• Engines can, sometimes, fall to a method related to the “slippery slope”. Imagine playing a game, materially is even, but your opponent has some significant positional plusses and you are under pressure. If you could free yourself from the pressure by giving away a pawn, in a non-fatal manner, you probably would, especially if it gave you some opportunities of your own. The engine is unlikely to do this. In this situation, it probably has an evaluation of about -0.4, but to give up the pawn would change this to -0.8 whereas to continue to play in the significantly pressurised would only lead to -0.5 or -0.6. This seems sensible but what then happens is that the engine goes down a slippery slope and 10 or 15 moves later is looking at an evaluation of -1.5 and a lost position!!
  • Endgames have always been a struggle for engines. Tablebases have “covered this up” somewhat but it is not uncommon to see massive misevaluations. Now as a human we can look to play against this directly or in a much deeper way in the middlegame. If we know that in this type of position a win is much more likely with a b pawn rather than a pawn and if his bishop is not on the board a win is  even more likely ,then  our play 20 or 30 moves earlier can steer the game in this direction, way beyond any meaningful horizon the engine may have!

 

So my dear human’s all is not lost and it is possible to make progress against the metal (and digital ) monsters and their poor slaves but only if we (a) Utilise where we are stronger than the engines and (b) use the engines to nullify their own strengths.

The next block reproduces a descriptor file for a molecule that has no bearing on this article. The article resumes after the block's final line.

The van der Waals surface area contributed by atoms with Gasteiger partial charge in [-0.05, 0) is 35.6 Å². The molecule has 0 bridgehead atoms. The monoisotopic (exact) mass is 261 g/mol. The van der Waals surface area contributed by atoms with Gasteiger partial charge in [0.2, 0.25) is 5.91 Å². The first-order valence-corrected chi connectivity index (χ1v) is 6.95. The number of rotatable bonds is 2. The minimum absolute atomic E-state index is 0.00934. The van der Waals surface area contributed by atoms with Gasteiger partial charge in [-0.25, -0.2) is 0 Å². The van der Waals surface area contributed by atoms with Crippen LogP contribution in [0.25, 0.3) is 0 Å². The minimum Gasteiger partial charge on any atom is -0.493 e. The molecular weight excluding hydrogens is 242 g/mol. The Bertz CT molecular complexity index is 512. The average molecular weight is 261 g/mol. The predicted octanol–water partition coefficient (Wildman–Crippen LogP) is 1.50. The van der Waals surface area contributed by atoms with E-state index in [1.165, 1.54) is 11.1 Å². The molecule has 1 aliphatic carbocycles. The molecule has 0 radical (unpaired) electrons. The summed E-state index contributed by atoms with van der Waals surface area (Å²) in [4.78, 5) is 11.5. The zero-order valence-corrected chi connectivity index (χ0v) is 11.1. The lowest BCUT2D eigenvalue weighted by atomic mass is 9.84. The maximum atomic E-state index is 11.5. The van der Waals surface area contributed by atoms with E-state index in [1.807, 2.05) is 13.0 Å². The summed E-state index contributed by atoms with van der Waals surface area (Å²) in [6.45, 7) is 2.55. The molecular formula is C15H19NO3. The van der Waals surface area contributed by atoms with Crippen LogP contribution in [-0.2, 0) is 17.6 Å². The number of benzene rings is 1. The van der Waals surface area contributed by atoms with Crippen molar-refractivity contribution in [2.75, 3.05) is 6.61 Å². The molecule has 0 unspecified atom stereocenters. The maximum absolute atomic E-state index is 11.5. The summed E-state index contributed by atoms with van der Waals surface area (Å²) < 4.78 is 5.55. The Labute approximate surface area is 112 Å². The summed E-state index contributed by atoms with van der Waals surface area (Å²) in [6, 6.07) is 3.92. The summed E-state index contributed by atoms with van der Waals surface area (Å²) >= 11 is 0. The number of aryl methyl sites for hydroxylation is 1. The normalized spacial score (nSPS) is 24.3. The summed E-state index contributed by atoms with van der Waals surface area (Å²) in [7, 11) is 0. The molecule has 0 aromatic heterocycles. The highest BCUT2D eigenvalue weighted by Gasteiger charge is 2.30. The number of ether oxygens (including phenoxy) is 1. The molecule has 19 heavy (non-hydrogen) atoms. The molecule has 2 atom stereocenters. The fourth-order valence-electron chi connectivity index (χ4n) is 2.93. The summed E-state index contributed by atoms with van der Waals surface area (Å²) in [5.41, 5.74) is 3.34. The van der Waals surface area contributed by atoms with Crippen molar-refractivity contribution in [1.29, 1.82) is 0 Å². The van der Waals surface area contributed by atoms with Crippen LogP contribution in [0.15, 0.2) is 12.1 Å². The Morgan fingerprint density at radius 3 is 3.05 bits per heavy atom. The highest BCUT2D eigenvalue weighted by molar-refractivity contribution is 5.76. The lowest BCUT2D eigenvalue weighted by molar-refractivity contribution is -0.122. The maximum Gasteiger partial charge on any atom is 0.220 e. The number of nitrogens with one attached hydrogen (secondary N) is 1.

Should you be successful, don’t look to repeat your success in the exact same line as, like the Borg in Star Trek, your opponents will quickly adapt!

 

As a final thought – there were some games with GM’s + obsolete engines vs Leading edge engines, where the Leading Edge engines prevailed. This is something of a red herring for us as whilst the GM’s are almost certainly much better players than us, their approach was to play in their own style, rather than look to exploit the engines weakness. In addition, the time control’s for this was for OTB, which changes the nature of the game somewhat!

 

Good Luck!

 

 

The Time Machine

Russell Sherwood  Thursday, August 17, 2017

Have you ever got yourself into major time trouble? If this happens, especially in a number of games at once it can be a major headache and for some a cause of stress.

 

So having got into this hole, how do you get out of it? Here are a few ideas:

 

  1. If you have vacation time – use it, whilst you analyse your games. It still surprises me how few players don’t do this.
  2. Know the time controls – what exactly do you have to do? If you are playing in a 10 moves in x Days event, then once you reach each 10th move milestone you will get an injection of time. Remember to consider the so-called “Free Day” as well. This information is at the bottom of the Tournament Summary page.  It is worth noting that not all time controls are of this type – some more exotic experiments don’t have time injections.